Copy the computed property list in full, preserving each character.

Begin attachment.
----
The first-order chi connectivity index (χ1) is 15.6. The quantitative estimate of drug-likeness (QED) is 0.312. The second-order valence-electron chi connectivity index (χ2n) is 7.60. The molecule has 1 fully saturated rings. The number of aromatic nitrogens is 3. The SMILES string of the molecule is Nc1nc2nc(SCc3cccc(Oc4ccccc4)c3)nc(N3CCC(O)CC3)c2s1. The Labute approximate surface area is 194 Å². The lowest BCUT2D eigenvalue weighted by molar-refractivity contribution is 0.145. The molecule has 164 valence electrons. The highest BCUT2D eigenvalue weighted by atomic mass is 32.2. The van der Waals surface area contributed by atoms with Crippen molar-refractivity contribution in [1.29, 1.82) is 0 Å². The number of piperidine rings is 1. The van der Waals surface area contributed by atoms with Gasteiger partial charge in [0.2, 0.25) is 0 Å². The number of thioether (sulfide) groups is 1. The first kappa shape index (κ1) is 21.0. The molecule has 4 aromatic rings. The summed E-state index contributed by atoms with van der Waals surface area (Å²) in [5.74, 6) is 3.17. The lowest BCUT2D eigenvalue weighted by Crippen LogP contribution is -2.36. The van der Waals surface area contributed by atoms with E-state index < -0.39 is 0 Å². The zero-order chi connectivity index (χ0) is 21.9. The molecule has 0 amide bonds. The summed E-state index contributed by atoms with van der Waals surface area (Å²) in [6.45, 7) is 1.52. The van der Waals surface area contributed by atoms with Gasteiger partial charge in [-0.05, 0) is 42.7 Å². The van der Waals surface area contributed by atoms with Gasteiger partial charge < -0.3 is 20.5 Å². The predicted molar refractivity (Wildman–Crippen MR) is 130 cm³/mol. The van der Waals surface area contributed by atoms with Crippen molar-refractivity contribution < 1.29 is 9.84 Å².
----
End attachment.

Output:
The first-order chi connectivity index (χ1) is 15.6. The quantitative estimate of drug-likeness (QED) is 0.312. The second-order valence-electron chi connectivity index (χ2n) is 7.60. The molecule has 1 fully saturated rings. The number of aromatic nitrogens is 3. The SMILES string of the molecule is Nc1nc2nc(SCc3cccc(Oc4ccccc4)c3)nc(N3CCC(O)CC3)c2s1. The Labute approximate surface area is 194 Å². The lowest BCUT2D eigenvalue weighted by molar-refractivity contribution is 0.145. The molecule has 164 valence electrons. The highest BCUT2D eigenvalue weighted by atomic mass is 32.2. The van der Waals surface area contributed by atoms with Crippen molar-refractivity contribution in [1.29, 1.82) is 0 Å². The number of piperidine rings is 1. The van der Waals surface area contributed by atoms with Gasteiger partial charge in [0.2, 0.25) is 0 Å². The number of thioether (sulfide) groups is 1. The first kappa shape index (κ1) is 21.0. The molecule has 4 aromatic rings. The summed E-state index contributed by atoms with van der Waals surface area (Å²) in [5.74, 6) is 3.17. The lowest BCUT2D eigenvalue weighted by Crippen LogP contribution is -2.36. The van der Waals surface area contributed by atoms with E-state index < -0.39 is 0 Å². The zero-order chi connectivity index (χ0) is 21.9. The molecule has 0 amide bonds. The summed E-state index contributed by atoms with van der Waals surface area (Å²) in [6.45, 7) is 1.52. The van der Waals surface area contributed by atoms with Gasteiger partial charge in [-0.05, 0) is 42.7 Å². The van der Waals surface area contributed by atoms with Gasteiger partial charge < -0.3 is 20.5 Å². The predicted molar refractivity (Wildman–Crippen MR) is 130 cm³/mol. The van der Waals surface area contributed by atoms with Crippen molar-refractivity contribution < 1.29 is 9.84 Å².